Now we were approaching another favorite part of the course -- Chinatown. Crowds were in the streets again so my pace slowed a little from crowding, but I was having fun and I didn't mind. Every year I've run Chicago I always get the chills turning right onto Wentworth and under the Chinatown Gate. The excitement is like an electrical charge in the air, such a great feeling! I got a surge of energy and then as the crowds thinned out along the Dan Ryan, I felt more energy. This part of the race is probably the most desolate. It's strange to go from such a high through Chinatown to this. I didn't affect my pace, though. I kept chugging along, passing people regularly as we approached 33rd street and Sox Park.

By now I'm starting to speed up as there are only 3 miles left and I'm feeling great. I think about my upcoming 50k and how I could definitely run longer than 3 miles left based on how I felt that moment. The course brings us through the IIT campus and free beer, which I almost took but decided to pass on as I was on a mission now. :-) My mile splits are closer to 10:00 and I can't believe I'm almost done!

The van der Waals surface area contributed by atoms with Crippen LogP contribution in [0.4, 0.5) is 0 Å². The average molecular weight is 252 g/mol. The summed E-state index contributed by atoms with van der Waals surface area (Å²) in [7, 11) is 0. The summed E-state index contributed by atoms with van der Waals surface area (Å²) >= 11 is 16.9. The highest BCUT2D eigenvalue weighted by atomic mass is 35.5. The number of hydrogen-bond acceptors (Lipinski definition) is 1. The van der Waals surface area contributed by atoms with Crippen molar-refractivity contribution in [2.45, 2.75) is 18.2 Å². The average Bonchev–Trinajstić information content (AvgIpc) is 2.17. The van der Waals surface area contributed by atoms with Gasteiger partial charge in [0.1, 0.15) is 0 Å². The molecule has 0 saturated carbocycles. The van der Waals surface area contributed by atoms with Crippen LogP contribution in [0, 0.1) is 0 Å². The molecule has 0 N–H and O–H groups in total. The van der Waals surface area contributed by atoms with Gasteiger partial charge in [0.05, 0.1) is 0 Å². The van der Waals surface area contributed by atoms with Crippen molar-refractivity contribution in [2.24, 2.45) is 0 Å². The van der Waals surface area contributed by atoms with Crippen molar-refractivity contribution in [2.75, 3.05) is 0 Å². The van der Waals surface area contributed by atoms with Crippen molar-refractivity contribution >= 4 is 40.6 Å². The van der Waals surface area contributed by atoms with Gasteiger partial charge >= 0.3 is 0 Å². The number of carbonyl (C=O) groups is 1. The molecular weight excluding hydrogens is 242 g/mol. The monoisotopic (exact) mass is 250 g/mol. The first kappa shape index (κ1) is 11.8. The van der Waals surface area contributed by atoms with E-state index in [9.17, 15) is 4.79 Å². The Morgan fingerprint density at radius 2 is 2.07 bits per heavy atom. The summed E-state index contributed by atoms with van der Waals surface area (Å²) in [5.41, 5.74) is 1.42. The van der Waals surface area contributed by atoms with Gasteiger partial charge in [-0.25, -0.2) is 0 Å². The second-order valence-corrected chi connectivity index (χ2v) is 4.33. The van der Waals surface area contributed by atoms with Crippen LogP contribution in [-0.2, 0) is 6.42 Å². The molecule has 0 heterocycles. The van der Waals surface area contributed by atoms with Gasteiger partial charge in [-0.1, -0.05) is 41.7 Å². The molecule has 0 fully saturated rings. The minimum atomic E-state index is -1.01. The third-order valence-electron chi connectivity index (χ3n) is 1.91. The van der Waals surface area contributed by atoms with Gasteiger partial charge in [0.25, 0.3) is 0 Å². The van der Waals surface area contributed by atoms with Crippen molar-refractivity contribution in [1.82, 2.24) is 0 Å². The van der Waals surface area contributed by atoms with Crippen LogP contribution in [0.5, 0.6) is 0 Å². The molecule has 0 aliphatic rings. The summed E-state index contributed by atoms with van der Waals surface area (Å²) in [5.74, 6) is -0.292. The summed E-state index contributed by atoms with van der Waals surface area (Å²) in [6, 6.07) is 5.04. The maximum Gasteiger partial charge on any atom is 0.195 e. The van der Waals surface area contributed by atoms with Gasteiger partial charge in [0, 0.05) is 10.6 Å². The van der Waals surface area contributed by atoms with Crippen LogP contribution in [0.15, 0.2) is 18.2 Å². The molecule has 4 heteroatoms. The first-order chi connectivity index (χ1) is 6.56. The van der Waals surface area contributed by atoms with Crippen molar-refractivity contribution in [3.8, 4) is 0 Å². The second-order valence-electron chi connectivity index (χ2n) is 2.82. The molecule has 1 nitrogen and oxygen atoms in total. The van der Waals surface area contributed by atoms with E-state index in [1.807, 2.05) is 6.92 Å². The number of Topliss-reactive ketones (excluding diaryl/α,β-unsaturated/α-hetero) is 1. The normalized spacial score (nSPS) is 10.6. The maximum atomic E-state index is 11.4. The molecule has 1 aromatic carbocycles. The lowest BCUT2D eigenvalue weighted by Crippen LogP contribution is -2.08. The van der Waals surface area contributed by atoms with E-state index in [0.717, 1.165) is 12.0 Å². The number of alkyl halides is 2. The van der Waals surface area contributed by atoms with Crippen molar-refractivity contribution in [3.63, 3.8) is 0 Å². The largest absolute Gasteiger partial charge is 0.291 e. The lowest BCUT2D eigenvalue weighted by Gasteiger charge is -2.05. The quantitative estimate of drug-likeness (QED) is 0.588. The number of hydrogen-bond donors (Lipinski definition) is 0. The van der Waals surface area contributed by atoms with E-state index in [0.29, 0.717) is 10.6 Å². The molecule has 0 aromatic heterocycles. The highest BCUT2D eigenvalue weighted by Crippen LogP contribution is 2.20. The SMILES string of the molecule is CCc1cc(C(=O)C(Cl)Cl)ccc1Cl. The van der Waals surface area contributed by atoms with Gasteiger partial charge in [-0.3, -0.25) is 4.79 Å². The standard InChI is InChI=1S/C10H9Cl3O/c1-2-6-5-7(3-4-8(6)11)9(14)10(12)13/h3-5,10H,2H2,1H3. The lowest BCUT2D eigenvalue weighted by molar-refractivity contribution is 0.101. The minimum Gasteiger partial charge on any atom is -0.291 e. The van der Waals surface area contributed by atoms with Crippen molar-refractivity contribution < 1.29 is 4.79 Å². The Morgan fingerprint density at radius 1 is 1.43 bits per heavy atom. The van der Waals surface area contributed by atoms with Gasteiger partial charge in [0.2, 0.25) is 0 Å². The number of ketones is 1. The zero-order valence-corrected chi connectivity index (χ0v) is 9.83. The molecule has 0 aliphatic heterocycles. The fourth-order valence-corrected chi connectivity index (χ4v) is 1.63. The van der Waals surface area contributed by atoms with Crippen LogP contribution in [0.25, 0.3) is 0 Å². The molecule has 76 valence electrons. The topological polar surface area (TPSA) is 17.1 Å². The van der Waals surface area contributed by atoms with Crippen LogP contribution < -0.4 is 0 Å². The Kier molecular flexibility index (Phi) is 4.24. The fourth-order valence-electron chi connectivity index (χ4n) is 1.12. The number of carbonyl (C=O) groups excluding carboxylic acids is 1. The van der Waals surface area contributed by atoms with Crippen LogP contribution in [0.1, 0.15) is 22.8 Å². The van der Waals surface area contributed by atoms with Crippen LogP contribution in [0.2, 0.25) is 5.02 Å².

I'm getting really excited as I turn northbound onto Michigan. The final stretch, just 2.5 miles to go now. Even after getting "gator-splashed" by a guy who dropped his half-full cup of Gatorade on the ground in front of me, I still had a smile plastered on my face. (Ok, maybe I did a little eye roll at his lack of awareness of those around him. ;-)) At about mile 24 I saw Tina and Tom from the St. Charles CARA marathon training group that I had run with in the past. It was great to see them! They had both run great races at the Lakefront Marathon so they were out to cheer for the others in the program. I saw the "1 mile to go" sign and felt a rush of excitement. I did the math and knew I wouldn't be able to get under 4:30, but for sure would make it under 4:35. Not too shabby!

I take the right turn onto Roosevelt and the marathon's only "hill" on the course (an overpass above the south shore trains), and then left onto Columbus and the finish line. Instead of sprinting to the finish, I pulled out my phone to take a quick finish line shot and then ran in, taking in the glory of a marathon finish. :-)

Almost finished!
What an awesome, fun race! I crossed the finish line in 4:33:24, which, while not a PR, was definitely one of the most enjoyable marathon experiences I've had. It was my third fastest time -- can't complain about that! Oh, and it was a 2-minute negative split, too. Woo hoo! 

What made it even more special was that Brian was also volunteering at the finish and gave me my finisher's medal and a congratulatory kiss. :-) An excellent way to cap off a great marathon finish, that's for sure!

Finish line
My Marathon Splits (RunningAhead Log)

Friday, October 09, 2009

Tri-ing to be Pleasant in Pleasant Prairie